Some 120km southeast of Xánthi, the modern city of ALEXANDHROÚPOLI (Dedeagaç in Turkish) was designed by Russian military architects during the Russo-Turkish war of 1878. The town only became Greek in 1920, when it was renamed after a visit from Greece’s King Alexander. It does not, on first acquaintance, have much to recommend it: a border town and military garrison with Greek holiday-makers competing in summer for limited space in the few hotels and the campsite. There is, however, an excellent museum and a lively seafront promenade. The town also provides access to two excellent birdwatching sites, the nearby Évros Delta and further north the Dhadhiá Forest Reserve. No village nearby is complete without its stork’s nest, dominating the landscape like a watchtower.
Ethnological Museum of Thrace
The excellent Ethnological Museum of Thrace is one of the best of its kind in the country and can easily fill an hour or so. Housed in a tastefully restored Neoclassical mansion, its eye-catching modern displays cover almost every aspect of traditional life in Thrace. For once every ethnic group is covered: Pomaks, Turks, Armenians, Jews and Roma as well as Greeks. Professionally produced videos, with commentaries in Greek only, complement the beautifully lit cabinets. A delightful café, serving local specialities, and a good museum shop complete the picture.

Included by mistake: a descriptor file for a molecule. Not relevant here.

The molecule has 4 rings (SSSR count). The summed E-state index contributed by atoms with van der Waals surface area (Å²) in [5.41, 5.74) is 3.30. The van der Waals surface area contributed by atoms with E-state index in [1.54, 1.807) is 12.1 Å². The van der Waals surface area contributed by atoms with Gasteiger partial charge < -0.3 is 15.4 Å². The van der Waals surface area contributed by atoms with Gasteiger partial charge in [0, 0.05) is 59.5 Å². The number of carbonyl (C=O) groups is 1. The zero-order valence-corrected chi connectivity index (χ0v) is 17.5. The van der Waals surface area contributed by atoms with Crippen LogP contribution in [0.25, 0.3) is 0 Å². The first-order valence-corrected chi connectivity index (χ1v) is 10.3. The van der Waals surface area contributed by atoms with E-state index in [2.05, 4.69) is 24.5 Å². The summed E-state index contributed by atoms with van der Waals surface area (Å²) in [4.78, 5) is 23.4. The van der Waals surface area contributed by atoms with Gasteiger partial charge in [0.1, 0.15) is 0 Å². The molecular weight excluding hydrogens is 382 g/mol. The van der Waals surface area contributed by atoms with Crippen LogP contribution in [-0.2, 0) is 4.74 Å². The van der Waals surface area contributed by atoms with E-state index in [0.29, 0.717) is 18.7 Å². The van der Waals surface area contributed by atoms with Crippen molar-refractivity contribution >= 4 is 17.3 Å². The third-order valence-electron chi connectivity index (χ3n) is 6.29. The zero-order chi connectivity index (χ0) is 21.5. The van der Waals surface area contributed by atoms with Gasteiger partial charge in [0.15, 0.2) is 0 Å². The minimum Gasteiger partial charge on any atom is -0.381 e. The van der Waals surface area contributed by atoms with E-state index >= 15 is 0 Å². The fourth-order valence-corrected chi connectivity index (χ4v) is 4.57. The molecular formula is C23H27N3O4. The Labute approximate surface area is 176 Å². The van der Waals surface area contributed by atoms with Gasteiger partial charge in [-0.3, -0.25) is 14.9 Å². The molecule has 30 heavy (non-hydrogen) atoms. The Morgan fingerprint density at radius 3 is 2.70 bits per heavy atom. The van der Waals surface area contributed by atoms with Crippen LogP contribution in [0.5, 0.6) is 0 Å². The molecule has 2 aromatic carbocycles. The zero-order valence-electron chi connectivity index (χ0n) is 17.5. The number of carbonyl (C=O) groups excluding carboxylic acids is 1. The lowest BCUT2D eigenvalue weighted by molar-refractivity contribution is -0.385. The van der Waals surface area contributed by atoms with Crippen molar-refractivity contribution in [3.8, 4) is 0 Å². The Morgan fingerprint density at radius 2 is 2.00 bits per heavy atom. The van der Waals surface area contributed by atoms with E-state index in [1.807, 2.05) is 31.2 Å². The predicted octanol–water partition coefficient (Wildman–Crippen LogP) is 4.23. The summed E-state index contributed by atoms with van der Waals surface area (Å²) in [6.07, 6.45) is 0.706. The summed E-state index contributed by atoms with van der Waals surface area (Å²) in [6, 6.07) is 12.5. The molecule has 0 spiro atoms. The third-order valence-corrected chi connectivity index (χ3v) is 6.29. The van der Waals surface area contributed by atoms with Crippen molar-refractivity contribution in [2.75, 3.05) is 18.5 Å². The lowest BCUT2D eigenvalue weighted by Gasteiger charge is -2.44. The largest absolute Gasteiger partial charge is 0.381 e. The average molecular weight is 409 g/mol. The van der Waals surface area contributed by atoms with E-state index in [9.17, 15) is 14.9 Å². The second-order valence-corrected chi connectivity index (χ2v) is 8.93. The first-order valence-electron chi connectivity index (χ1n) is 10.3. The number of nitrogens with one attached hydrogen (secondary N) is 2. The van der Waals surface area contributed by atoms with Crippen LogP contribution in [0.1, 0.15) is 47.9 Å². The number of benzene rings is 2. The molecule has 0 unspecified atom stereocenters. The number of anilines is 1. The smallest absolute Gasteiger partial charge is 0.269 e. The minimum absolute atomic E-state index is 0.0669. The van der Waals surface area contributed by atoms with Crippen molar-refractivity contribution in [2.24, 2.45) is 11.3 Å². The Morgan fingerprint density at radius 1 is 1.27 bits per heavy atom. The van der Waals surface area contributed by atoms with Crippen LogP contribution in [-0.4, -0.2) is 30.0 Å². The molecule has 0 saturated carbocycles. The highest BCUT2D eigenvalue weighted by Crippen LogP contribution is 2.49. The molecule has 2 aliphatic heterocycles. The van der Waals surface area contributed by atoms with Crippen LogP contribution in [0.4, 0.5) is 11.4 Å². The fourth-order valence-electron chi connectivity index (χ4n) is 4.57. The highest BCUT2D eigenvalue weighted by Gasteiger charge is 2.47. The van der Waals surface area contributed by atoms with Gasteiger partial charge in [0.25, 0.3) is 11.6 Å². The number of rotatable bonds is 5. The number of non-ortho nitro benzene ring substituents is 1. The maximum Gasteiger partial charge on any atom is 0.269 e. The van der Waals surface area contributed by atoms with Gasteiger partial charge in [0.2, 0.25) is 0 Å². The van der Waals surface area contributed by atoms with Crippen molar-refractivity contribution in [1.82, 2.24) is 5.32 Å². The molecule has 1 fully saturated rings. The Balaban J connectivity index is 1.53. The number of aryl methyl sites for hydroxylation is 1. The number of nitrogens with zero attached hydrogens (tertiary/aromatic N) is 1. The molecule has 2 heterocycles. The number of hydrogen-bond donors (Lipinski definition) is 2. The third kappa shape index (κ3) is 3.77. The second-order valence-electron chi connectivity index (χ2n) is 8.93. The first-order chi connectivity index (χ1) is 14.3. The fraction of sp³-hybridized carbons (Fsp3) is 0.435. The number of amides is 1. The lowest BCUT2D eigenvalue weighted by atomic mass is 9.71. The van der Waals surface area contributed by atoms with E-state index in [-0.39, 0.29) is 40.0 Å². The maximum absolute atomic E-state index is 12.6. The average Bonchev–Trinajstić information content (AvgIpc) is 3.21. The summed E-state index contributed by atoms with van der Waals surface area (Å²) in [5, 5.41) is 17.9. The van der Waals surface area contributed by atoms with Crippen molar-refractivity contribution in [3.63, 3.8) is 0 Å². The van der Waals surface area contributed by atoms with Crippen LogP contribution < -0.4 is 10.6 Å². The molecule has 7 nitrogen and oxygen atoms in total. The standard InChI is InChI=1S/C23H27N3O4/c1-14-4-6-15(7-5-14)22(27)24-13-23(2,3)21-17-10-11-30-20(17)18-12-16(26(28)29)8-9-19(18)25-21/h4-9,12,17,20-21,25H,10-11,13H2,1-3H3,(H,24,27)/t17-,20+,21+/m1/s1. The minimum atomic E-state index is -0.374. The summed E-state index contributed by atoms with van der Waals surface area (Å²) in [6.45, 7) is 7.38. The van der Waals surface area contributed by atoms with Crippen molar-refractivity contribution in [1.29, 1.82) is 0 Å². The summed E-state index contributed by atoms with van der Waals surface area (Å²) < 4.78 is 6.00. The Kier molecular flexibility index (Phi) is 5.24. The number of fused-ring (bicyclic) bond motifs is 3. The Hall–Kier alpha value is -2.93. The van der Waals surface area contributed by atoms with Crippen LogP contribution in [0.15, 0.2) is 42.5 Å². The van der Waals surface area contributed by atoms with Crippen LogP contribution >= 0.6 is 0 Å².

Alexandhroúpoli’s seafront is dominated by the 1880 lighthouse, the town’s symbol; it comes alive at dusk when the locals begin their evening promenade. In summer, café tables spill out onto the road and around the lighthouse; makeshift stalls on the pavements sell pumpkin seeds and grilled sweetcorn as well as pirate DVDs and the like. Looking south, you can usually see the dramatic silhouette of the island of Samothráki, over 40km off the coast.